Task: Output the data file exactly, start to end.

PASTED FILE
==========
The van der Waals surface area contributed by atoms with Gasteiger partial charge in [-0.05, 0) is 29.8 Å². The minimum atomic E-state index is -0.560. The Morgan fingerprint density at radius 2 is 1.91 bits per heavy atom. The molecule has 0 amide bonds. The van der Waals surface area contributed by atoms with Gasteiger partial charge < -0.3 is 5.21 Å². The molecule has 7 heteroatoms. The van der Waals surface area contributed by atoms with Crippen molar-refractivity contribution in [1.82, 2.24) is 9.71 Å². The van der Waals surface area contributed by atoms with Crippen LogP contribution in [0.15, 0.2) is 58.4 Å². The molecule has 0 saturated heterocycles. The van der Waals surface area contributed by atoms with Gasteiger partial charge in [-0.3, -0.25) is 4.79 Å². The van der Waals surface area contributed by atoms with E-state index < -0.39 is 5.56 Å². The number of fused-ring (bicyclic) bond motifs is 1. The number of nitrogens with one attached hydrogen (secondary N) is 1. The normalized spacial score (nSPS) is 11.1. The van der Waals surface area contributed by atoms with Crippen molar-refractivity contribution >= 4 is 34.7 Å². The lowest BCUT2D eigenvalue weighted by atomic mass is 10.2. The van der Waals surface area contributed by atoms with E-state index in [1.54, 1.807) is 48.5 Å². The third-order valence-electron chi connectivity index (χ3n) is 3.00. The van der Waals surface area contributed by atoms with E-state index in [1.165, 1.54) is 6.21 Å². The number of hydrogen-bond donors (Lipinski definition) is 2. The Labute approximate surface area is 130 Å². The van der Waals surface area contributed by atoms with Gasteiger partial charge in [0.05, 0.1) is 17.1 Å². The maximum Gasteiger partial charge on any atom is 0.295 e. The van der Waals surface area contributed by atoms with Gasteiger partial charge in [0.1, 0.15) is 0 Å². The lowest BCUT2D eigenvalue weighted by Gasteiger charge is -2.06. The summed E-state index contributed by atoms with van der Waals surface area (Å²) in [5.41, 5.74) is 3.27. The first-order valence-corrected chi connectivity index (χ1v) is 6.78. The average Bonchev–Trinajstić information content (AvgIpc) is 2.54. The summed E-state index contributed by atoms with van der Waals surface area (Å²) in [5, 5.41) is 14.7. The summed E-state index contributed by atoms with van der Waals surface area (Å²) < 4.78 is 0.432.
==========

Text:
The van der Waals surface area contributed by atoms with Gasteiger partial charge in [-0.05, 0) is 29.8 Å². The minimum atomic E-state index is -0.560. The Morgan fingerprint density at radius 2 is 1.91 bits per heavy atom. The molecule has 0 amide bonds. The van der Waals surface area contributed by atoms with Gasteiger partial charge < -0.3 is 5.21 Å². The molecule has 7 heteroatoms. The van der Waals surface area contributed by atoms with Crippen molar-refractivity contribution in [1.82, 2.24) is 9.71 Å². The van der Waals surface area contributed by atoms with Crippen LogP contribution in [0.15, 0.2) is 58.4 Å². The molecule has 0 saturated heterocycles. The van der Waals surface area contributed by atoms with Gasteiger partial charge in [-0.3, -0.25) is 4.79 Å². The van der Waals surface area contributed by atoms with E-state index < -0.39 is 5.56 Å². The number of fused-ring (bicyclic) bond motifs is 1. The number of nitrogens with one attached hydrogen (secondary N) is 1. The normalized spacial score (nSPS) is 11.1. The van der Waals surface area contributed by atoms with Crippen molar-refractivity contribution >= 4 is 34.7 Å². The lowest BCUT2D eigenvalue weighted by atomic mass is 10.2. The van der Waals surface area contributed by atoms with E-state index in [1.54, 1.807) is 48.5 Å². The third-order valence-electron chi connectivity index (χ3n) is 3.00. The van der Waals surface area contributed by atoms with E-state index in [1.165, 1.54) is 6.21 Å². The number of hydrogen-bond donors (Lipinski definition) is 2. The Labute approximate surface area is 130 Å². The van der Waals surface area contributed by atoms with Gasteiger partial charge in [0.05, 0.1) is 17.1 Å². The maximum Gasteiger partial charge on any atom is 0.295 e. The van der Waals surface area contributed by atoms with Gasteiger partial charge in [0.1, 0.15) is 0 Å². The lowest BCUT2D eigenvalue weighted by Gasteiger charge is -2.06. The summed E-state index contributed by atoms with van der Waals surface area (Å²) in [5.41, 5.74) is 3.27. The first-order valence-corrected chi connectivity index (χ1v) is 6.78. The average Bonchev–Trinajstić information content (AvgIpc) is 2.54. The summed E-state index contributed by atoms with van der Waals surface area (Å²) in [5, 5.41) is 14.7. The summed E-state index contributed by atoms with van der Waals surface area (Å²) < 4.78 is 0.432.